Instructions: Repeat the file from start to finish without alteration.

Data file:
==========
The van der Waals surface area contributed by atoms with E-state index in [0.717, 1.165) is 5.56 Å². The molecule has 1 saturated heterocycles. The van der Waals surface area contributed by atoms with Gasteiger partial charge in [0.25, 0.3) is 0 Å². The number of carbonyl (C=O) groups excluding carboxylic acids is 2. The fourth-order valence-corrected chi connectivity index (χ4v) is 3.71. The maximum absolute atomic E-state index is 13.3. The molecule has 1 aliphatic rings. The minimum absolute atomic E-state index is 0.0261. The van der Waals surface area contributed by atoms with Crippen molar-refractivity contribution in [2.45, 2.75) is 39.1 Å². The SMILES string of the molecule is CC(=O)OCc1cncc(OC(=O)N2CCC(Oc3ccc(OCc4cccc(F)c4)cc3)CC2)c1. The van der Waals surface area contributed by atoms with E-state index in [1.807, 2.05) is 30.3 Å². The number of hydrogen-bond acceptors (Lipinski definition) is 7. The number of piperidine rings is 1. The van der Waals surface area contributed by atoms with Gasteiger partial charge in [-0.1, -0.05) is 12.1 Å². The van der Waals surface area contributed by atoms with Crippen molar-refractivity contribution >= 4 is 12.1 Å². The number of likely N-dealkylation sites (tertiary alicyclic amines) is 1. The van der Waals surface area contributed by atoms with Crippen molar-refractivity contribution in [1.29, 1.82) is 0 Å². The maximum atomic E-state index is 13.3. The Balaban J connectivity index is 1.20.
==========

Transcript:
The van der Waals surface area contributed by atoms with E-state index in [0.717, 1.165) is 5.56 Å². The molecule has 1 saturated heterocycles. The van der Waals surface area contributed by atoms with Gasteiger partial charge in [0.25, 0.3) is 0 Å². The number of carbonyl (C=O) groups excluding carboxylic acids is 2. The fourth-order valence-corrected chi connectivity index (χ4v) is 3.71. The maximum absolute atomic E-state index is 13.3. The molecule has 1 aliphatic rings. The minimum absolute atomic E-state index is 0.0261. The van der Waals surface area contributed by atoms with Crippen molar-refractivity contribution in [2.45, 2.75) is 39.1 Å². The SMILES string of the molecule is CC(=O)OCc1cncc(OC(=O)N2CCC(Oc3ccc(OCc4cccc(F)c4)cc3)CC2)c1. The van der Waals surface area contributed by atoms with E-state index in [1.807, 2.05) is 30.3 Å². The number of hydrogen-bond acceptors (Lipinski definition) is 7. The number of piperidine rings is 1. The van der Waals surface area contributed by atoms with Gasteiger partial charge in [-0.1, -0.05) is 12.1 Å². The van der Waals surface area contributed by atoms with Crippen molar-refractivity contribution >= 4 is 12.1 Å². The number of likely N-dealkylation sites (tertiary alicyclic amines) is 1. The van der Waals surface area contributed by atoms with Crippen molar-refractivity contribution in [1.29, 1.82) is 0 Å². The maximum atomic E-state index is 13.3. The Balaban J connectivity index is 1.20.